I’m a pregnant mum-of-two – wash your hair it’ll make you a better parent, says Binky Felstead
My days of sauntering around Chelsea’s bars and restaurants were over and my new reality was changing nappies and washing babygrows.
And while I felt love deeper than anything when I held my first child, India, in my arms, I know better than anyone that building a family can be messy and exhausting, especially when co-parenting and blended families are involved.
I’m now in my third trimester with my third child after having India, five, in 2017.
I co-parent her with my ex-partner Josh Patterson, and also have my second child, one-year-old Wolfie, with my husband, businessman Max Darnton.
I’ve learnt there is no easy route to being a perfect mother or raising a perfect child. In fact, there’s no such thing as perfect.
But you can try hard to make it work in a way that allows your family to be as happy and healthy as possible.
Here are some of the biggest lessons I have learnt as a mum, including when to say no to family and why sex is the key to being happy and fulfilled parents.
GIVE FRIENDS AND FAMILY TIME LIMITS: I didn’t go through an identity crisis or get the post-baby blues after giving birth, but the weeks after having your first child can be daunting.
As I grew as a first-time mum I learned it’s important to say no.
Say no to people popping over all the time, overstaying their welcome, demanding too much of you or expecting you to follow their advice.
Those first few weeks are about bonding with your baby.
Shut the door, switch off your phone, come off social media, yawn and ask people to leave.
Allow good friends and family to visit but set a time limit.
Warn them not to expect to be fed. It’s nice to have company sometimes, but you also have to protect your cocoon and your sleep quota.
DON’T OVERTHINK IT: The first month of motherhood is nerve-racking. But be confident in your own abilities.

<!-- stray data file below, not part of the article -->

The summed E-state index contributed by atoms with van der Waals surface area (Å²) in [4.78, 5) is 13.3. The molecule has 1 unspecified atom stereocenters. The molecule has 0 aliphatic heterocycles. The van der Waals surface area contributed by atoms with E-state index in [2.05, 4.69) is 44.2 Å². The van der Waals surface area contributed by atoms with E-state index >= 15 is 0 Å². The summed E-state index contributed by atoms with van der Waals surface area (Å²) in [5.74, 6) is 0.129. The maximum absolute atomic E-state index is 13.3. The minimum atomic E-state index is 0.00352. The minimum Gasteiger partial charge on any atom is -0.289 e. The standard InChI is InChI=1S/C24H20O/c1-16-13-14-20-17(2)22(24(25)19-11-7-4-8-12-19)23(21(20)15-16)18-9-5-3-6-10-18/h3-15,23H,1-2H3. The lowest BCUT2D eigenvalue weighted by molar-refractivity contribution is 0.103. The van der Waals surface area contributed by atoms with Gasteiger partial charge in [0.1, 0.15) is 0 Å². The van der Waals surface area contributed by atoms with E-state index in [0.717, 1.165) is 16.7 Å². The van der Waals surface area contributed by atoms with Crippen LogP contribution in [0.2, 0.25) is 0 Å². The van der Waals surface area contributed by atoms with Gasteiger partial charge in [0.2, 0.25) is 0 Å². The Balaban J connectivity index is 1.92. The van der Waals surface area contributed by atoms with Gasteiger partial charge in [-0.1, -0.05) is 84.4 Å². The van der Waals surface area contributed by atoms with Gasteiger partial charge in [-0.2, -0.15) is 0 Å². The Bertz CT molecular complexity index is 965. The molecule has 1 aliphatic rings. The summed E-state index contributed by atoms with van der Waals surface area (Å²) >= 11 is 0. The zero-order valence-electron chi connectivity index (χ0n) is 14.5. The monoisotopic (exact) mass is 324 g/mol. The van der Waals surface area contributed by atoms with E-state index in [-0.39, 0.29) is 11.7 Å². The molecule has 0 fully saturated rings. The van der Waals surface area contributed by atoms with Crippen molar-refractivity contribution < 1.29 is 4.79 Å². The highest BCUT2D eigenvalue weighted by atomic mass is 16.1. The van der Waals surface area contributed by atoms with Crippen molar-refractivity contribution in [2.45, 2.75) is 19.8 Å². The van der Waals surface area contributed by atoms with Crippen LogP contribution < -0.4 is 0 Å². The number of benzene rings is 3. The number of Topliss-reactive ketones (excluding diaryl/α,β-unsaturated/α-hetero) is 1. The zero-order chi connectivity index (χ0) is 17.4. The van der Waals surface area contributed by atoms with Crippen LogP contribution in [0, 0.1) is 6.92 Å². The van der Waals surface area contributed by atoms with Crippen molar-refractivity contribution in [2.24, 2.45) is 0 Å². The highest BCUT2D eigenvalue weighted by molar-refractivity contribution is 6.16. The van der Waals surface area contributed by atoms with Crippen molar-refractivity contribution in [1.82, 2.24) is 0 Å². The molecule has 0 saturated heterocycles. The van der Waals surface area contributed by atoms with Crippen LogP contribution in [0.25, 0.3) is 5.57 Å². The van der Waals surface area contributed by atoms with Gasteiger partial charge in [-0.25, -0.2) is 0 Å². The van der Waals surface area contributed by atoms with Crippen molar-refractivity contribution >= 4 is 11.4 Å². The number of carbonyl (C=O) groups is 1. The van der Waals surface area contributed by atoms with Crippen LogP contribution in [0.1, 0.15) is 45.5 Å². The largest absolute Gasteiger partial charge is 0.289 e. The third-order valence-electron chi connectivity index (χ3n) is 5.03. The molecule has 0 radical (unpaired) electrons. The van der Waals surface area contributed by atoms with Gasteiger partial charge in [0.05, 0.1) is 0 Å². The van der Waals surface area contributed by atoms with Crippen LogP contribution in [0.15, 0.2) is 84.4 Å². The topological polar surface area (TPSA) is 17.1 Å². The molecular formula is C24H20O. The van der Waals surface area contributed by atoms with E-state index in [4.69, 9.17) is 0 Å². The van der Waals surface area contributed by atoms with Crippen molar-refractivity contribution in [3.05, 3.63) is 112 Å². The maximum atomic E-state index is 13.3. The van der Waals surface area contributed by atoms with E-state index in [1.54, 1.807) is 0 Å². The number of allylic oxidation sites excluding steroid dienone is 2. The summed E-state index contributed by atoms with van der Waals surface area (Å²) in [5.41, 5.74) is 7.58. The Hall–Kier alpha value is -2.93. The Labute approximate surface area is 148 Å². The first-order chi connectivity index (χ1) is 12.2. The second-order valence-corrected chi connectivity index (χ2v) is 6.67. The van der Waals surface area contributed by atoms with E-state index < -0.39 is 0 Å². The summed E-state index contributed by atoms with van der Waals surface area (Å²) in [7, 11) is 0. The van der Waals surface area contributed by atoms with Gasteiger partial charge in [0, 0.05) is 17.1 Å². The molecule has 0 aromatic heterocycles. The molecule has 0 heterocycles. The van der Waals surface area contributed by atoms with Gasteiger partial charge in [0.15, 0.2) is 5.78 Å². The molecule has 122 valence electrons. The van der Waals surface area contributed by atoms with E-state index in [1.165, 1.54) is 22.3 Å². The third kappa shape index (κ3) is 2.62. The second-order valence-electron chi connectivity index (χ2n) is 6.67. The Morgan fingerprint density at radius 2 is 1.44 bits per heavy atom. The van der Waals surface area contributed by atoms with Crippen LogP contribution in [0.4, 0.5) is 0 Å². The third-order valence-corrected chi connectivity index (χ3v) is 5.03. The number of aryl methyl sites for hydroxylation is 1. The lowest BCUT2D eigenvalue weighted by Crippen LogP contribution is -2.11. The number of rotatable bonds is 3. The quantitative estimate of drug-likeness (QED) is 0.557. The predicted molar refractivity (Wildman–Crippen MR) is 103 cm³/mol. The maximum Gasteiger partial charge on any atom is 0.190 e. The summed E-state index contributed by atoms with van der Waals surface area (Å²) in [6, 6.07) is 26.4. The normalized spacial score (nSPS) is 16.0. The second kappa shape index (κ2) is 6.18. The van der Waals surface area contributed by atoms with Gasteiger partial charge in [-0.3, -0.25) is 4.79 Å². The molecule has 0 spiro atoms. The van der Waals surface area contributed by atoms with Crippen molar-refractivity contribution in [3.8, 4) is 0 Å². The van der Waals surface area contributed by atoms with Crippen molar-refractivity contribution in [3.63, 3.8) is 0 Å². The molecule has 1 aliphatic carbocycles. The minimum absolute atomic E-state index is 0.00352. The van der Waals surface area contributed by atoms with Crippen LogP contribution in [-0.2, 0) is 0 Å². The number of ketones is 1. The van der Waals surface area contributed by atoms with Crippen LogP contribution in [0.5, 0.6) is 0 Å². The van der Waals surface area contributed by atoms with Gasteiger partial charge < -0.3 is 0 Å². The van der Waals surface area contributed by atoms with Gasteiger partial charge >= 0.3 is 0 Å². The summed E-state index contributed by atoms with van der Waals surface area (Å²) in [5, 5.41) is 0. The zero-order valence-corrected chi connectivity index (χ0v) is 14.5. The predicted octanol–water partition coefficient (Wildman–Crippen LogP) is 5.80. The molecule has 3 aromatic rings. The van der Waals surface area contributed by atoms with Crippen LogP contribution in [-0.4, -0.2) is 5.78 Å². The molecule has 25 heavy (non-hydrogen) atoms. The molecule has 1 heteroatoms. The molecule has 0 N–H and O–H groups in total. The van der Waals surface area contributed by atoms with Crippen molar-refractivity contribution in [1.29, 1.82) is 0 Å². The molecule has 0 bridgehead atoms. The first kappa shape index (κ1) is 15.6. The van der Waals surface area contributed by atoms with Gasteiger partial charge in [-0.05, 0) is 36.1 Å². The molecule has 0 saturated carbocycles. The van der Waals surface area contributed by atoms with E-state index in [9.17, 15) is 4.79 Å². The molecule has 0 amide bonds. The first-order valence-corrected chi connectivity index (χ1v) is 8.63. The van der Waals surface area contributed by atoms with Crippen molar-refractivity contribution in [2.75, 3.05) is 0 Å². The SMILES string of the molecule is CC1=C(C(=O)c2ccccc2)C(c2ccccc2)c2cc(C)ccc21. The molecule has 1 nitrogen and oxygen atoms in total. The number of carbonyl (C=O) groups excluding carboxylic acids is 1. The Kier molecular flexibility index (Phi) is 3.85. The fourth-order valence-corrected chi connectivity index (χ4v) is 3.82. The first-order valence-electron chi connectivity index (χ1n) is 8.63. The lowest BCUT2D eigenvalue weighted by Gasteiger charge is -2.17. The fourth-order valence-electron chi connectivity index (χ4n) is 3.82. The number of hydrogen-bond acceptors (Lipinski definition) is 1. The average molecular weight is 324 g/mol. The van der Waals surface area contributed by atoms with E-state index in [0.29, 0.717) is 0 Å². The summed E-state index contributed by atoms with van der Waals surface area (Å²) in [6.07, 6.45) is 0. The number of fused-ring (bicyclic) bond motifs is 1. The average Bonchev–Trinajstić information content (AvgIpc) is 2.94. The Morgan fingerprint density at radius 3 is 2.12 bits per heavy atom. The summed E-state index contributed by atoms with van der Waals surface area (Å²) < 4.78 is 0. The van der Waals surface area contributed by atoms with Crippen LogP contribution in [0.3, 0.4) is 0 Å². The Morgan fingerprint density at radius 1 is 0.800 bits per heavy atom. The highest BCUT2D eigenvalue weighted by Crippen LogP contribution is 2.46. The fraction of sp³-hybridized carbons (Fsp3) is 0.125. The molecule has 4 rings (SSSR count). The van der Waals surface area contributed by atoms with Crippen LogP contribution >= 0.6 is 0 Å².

If your baby is safe, try not to overly worry. I had friends worrying about the exact temperature of their baby’s milk then, because they were so particular, the baby would be programmed to scream if it didn’t arrive just as they expected.
So be careful what routines you start, because you’ll have to keep them going.
I didn’t have blackout blinds or a white noise sound machine because I didn’t want to get into the habit of me or her not being able to live without them when we travelled.
WASH YOUR HAIR: You have to be in the right headspace to parent so you must look after your health.
For me, especially with a tiny baby, that means having a shower, washing my hair, getting out into the fresh air, listening to music and finding joy in the little things.
I go for long walks with my husband, pushing Wolfie in his stroller, which keeps us healthy and doubles as a date, because we talk nonstop as we walk.
BEING A SINGLE MUM CAN BE A GIFT: I was scared of removing India from the stereotypical “both parents at home” life when I split with her dad, but I had to be strong and knew it would be best for all three of us in the long run.
She was barely one year old, still my baby, so being away from her when it was Josh’s day to have her was horrific.
Each time she’d go I’d cry, and cry and cry. The first time she knew she had to go off with him overnight, it felt like my heart was being torn out of my body.
Four years on, it doesn’t get any easier. She’s older so I’m able to explain to her that Mummy always comes back, and Mummy is never going anywhere.
I can’t lie, it’s hard raising a child without a partner around, but I still look at her and the time when it was just the two of us as the best gift ever.
FAMILIES ARE MADE FROM LOVE NOT BLOOD: When Wolfie came along it cemented our feelings of family — a family made from love and hard work, not blood necessarily.
One thing that crops up for blended siblings is the idea of favouritism.
I would be very, very hot on that. Everything between both my children, regardless of DNA, has to be equal and fair.